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“Help yourself protect yourself”: Changing People’s Perceptions and Practices for Ebola Prevention

adolescent ebola prevention
© UNICEF Gambia
Anna Marie Mendy, 13 years-old from Brikama Ba village, educates her peers at school on how to protect themselves from Ebola

“I was trained on Ebola to sensitize my community for prevention,” said 55-year-old Imam  Baboucarr Sy, also alikalo  of Fass Abdou, a small village on the Senegal-Gambia border in the Central River Region (CRR) of the Islamic Republic of The Gambia (IRTG). 

“Ebola exists and kills fast, but only the Almighty Allah and prayers can save us from it,” continued Imam Sy. “If Allah declares Ebola on us, nothing can prevent it. It is a curse that cannot harm those with strong religious faith.”

In their quest to sensitize community members on Ebola prevention, personnel from the Ministry of Health and Social Welfare (MoHSW), UNICEF, WHO, the Gambia Red Cross Society and other partners in the country struggle to change perceptions such as Imam Baboucarr Sy’s. 

Although the country is conducting surveillance at official borders and no confirmed Ebola case has been reported in the IRTG, partners are concerned because the country shares permeable borders with Senegal, which reported one confirmed case in 2015. Unprepared border villages like Fass Abdou would therefore pose a huge threat to the IRTG if Ebola breaks out in Senegal.

Despite these small pockets of resistant villages, overall, the Gambian people are ready to do what it takes to protect themselves. But getting them to establish a culture of practising improved personal and environmental hygiene has been a challenge.   

“When we first started creating awareness on Ebola, the absence of institutionalized hygiene practices that can prevent the disease was concerning,” admitted 31-year-old Modou C Jobe, a Public Health Officer (PHO) working for the MoHSW in the CRR. 

Good personal and environmental hygiene practises are low in the country – hand washing with soap is currently at 10.1 per cent nationally, according to the 2013 Demographics and Health Survey. 

With UNICEF support, much emphasis is being placed on targeting village heads, chairpersons of Village Development Committees,  traditional healers, religious leaders, the media and the general public countrywide with culturally sensitive, target tailored communication materials and messages on Ebola, focusing on signs, transmission, prevention and reporting.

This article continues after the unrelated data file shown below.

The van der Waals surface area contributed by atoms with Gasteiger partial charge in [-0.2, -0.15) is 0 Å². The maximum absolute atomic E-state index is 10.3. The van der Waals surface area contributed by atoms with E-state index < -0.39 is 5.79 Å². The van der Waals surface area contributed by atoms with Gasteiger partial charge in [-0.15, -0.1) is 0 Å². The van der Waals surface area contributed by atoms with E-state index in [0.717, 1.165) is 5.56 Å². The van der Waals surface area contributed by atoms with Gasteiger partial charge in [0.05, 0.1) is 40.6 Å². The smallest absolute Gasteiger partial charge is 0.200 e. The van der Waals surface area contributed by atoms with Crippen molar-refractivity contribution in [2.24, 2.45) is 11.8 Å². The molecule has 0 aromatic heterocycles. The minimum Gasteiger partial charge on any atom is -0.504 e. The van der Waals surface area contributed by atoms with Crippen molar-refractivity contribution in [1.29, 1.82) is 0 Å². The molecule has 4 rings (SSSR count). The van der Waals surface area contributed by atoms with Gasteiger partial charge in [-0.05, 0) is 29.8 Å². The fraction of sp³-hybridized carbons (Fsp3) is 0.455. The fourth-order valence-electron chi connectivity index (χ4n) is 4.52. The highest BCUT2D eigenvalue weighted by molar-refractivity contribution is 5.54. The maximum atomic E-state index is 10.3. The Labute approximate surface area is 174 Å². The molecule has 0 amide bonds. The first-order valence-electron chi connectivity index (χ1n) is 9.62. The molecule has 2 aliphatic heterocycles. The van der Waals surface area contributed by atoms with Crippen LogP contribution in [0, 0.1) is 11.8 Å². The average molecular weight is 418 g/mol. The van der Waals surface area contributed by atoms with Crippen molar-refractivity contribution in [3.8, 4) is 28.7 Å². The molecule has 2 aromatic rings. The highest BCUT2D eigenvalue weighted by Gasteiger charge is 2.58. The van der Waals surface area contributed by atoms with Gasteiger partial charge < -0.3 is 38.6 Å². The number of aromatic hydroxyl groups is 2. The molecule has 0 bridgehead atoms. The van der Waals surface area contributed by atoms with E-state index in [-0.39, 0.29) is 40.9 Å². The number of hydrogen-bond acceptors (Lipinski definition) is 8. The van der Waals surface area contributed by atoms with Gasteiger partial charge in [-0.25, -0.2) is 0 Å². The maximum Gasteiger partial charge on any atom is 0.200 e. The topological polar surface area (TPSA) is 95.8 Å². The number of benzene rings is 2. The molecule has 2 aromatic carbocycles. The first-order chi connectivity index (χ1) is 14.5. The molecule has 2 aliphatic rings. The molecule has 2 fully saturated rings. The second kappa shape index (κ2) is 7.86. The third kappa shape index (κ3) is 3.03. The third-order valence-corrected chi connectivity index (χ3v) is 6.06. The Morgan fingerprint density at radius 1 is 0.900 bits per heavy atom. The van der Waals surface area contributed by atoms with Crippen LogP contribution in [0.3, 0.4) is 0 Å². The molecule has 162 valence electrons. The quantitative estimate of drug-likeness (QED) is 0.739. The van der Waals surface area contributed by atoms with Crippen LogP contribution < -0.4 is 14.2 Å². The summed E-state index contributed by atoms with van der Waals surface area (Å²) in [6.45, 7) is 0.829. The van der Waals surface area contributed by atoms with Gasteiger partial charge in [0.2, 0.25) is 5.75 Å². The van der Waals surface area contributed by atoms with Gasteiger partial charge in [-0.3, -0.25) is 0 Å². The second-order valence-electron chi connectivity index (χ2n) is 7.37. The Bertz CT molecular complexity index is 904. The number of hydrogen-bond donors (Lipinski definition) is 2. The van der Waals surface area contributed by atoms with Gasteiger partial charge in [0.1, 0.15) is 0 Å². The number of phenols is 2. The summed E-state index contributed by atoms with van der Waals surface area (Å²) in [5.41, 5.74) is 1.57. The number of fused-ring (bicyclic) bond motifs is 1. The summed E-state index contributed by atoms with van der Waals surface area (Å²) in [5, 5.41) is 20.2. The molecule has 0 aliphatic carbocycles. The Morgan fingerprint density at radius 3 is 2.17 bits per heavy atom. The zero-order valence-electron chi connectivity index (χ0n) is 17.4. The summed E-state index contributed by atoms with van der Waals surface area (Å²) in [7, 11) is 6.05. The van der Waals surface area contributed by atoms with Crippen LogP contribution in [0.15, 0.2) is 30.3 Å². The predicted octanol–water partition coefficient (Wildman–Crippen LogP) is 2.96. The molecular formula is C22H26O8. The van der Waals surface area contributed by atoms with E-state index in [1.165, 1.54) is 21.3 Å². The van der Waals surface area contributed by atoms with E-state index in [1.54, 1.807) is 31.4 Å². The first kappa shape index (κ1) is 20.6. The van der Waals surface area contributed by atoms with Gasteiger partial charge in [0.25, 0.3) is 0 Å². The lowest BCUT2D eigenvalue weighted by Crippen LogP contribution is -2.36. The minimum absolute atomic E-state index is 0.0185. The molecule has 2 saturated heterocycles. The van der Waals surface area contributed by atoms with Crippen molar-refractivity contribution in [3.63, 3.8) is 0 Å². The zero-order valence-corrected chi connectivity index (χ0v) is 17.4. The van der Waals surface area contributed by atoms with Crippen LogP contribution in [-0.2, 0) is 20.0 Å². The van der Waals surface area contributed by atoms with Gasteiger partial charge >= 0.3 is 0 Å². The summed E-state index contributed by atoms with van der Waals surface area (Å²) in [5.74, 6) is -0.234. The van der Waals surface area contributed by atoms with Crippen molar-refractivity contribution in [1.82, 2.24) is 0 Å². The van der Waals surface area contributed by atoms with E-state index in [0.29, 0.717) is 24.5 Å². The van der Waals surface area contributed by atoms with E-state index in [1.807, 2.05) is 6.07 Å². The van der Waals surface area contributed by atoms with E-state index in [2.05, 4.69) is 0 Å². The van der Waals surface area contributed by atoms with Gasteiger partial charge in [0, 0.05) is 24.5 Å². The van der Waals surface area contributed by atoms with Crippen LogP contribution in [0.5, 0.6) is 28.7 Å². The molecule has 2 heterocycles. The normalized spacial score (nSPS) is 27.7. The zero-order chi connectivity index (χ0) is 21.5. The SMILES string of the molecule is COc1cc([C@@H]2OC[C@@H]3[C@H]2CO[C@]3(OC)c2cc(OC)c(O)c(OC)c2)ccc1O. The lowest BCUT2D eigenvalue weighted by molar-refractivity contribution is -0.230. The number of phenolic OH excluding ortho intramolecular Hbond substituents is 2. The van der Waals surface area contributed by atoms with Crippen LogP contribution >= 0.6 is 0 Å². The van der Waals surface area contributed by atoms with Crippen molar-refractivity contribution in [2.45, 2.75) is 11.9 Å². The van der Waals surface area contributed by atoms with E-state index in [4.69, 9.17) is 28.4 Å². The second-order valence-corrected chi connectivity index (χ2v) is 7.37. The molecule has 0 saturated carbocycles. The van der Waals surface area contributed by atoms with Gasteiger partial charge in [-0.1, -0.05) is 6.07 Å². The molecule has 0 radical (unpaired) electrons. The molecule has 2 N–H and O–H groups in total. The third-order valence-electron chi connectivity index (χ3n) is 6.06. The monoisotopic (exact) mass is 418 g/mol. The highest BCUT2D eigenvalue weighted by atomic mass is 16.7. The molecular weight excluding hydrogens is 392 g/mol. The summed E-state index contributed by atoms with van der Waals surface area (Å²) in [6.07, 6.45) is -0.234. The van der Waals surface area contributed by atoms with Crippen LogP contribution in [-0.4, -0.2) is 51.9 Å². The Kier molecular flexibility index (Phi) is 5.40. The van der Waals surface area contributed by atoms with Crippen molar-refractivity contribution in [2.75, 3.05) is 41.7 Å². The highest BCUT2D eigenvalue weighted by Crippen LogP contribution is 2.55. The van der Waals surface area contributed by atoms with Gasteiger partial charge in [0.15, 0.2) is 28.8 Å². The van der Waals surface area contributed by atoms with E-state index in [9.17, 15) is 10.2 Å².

“Several of our cultural practices promote the spread of Ebola which is why non-stop sensitization is important,” said Sariba Conta, a traditional communicator living in Saruja Village in the CRR, supporting Ebola message dissemination at community level to complement media interventions. Some of these practices include caring for the sick at home, performing burial rites that include physical contact with the corpse, and handshaking as a show of fraternity and respect.  

woman - ebola prevention
© UNICEF Gambia
Fatou Wanding Dibassy of McCathy Island collects Ebola prevention information posters and shares them with family and friends

“As a result of the work being done by our groups, the media, health workers, volunteers and other people fighting Ebola, many Gambians are now convinced of its existence and are taking measures to protect themselves,” said Sariba.

Sariba  specifically targets adolescents and mothers, such as 30-year-old mother of 8 from Boiram village, CRR, Mamtut Ngallen; mother of 6 from McCathy Island, CRR, Fatou Wanding Dibassy – age unknown; and 13-year-old schoolgirl, Anna Marie Mendy, from Brikamaba village, CRR. 

“I encourage young people to wash their hands with soap and water often, keep their body and clothes clean, and avoid shaking hands or sharing a bed with non-family members,” said Anna Marie, a Grade 6 student. “I also tell them to avoid putting dirty hands in their mouths and eyes.” 

“As well as educating others on what I’ve learned about Ebola prevention, I also collect Ebola posters and share them with family and friends,” said Fatou Wanding Dibassy.

Mamtut Ngallen’s major concern is for her children, the youngest of whom is 5-years-old. To protect them, she uses every opportunity to educate other mothers in her village and surrounding villages about protecting themselves and their children again Ebola. 

“I also tell them about the signs and symptoms which include fever, diarrhoea, vomiting, stomach pain and head aches,” explained Mamtut. “You also bleed from the eyes, mouth, nose and ears when you are very sick. I tell them that people suspected of having Ebola should be kept away from others until they can be taken straight to the hospital.” 

“Sometimes, some people say ‘it is the will of Allah and nothing can help,” added Mamtut. “I tell them that Allah said ‘help yourself first and I then will help you’. We have got to help ourselves protect ourselves from Ebola!”

To complement the communication interventions, UNICEF supported the procurement and distribution of hygiene supplies including soap, chlorine and bleach to critical health facilities and border points for disinfection and hand washing. 

“Water supply is available at critical entry points to the country while water points at border towns and villages have been disinfect,” said PHO Modou C Jobe. 

More importantly, schools are being prepared to tackle Ebola head-on with an EVD Preparedness Response Plan, tailored specifically for schools. 

“Like everything else there is still room for improvement,” said PHO Modou C Jobe. “But I believe that as a nation, we have put in place all that is required to continue keeping Ebola out of the country,” concluded Modou C Jobe. “And we are hopeful that it will stay out.” 



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